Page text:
A relatively new understanding of mission and ministry has emerged in recent years, an understanding or paradigm called “missional.” In a nutshell, proponents of missional ministry believe the primary thing Jesus and the Bible call us to do is proclaim and demonstrate the reign of God through Christ, that is, the coming of His kingdom, and the unprecedented events that marked His time on earth: His birth, death, burial, and resurrection. David Bosch, a South African missiologist, summarizes the missional paradigm like this: “Mission is more and different from recruitment to our brand of religion; it is the alerting of people to the reign of God through Christ.”
In the words of New Testament scholar, N. T. Wright: “The New Testament picks up from the Old the theme that God intends in the end, to put the whole of creation to rights: ‘The earth shall be filled with the glory of God as the waters cover the sea.’ That is the promise which resonates throughout the Bible story, from Isaiah all the way through to Paul’s greatest visionary moments and the final chapters of the book of Revelation. The great drama will end not with ‘saved souls’ being snatched up into heaven, away from the wicked earth and the mortal bodies which have dragged them down into sin, but with the New Jerusalem coming down from heaven to earth, so that ‘the dwelling of God is with humans,” (Rev.21:3).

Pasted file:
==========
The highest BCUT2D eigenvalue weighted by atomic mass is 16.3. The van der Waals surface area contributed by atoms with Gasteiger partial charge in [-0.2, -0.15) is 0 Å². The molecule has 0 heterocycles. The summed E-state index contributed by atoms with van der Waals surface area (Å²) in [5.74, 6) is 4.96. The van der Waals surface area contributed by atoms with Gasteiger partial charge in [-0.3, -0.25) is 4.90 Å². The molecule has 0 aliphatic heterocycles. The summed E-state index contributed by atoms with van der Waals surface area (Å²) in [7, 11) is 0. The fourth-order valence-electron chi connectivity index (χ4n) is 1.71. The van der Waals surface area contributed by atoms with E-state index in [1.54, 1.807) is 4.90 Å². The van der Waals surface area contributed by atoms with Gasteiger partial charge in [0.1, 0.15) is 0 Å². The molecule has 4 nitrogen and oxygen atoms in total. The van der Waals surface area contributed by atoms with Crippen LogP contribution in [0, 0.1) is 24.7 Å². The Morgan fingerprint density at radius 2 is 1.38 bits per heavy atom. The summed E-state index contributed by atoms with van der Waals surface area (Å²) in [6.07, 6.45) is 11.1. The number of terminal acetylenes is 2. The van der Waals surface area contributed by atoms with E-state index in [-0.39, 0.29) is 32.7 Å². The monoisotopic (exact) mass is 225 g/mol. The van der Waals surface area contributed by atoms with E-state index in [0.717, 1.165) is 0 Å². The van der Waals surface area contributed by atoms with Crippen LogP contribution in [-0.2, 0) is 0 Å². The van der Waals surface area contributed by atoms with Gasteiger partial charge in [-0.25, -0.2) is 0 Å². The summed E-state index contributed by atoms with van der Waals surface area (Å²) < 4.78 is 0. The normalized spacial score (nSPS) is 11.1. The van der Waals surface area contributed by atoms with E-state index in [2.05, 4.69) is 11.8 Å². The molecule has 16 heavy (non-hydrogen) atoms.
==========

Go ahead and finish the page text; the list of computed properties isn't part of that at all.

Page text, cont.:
What proponents of missional ministry are essentially saying is that mission is larger and more expansive than simply evangelizing with words. Evangelism, in their view, is a part of God’s larger purpose, not the sum total. It is one of the ways we alert people to the universal reign of God in Christ, and the coming of God’s kingdom to the earth.
Now, while I admit to feeling uneasy with an understanding of mission and ministry that could end up devaluing verbal evangelism, I appreciate the point proponents of missional ministry are making…that fulfilling the Great Commission involves more than just communicating Christian doctrine. Words and information need to be backed up by a radical transformation in the life of the person speaking, and by a demonstration of God’s love that touches every aspect of life.
In the words of missional proponent Michael Frost: “Healing the sick, challenging unjust political and social structures, feeding the poor, embodying the values of the reign of God are all facets of God’s mission in this world, the mission of putting all things right. Our involvement with [making things right] will include both our lips and our hands. It will involve evangelism, advocacy, peacemaking, worship and proclamation, as well as service, justice-seeking, healing, building, and feeding.”
I like and agree with this understanding of mission. But does this understanding mean that social action and evangelism are of equal importance? The following three points reflect my personal response to that question.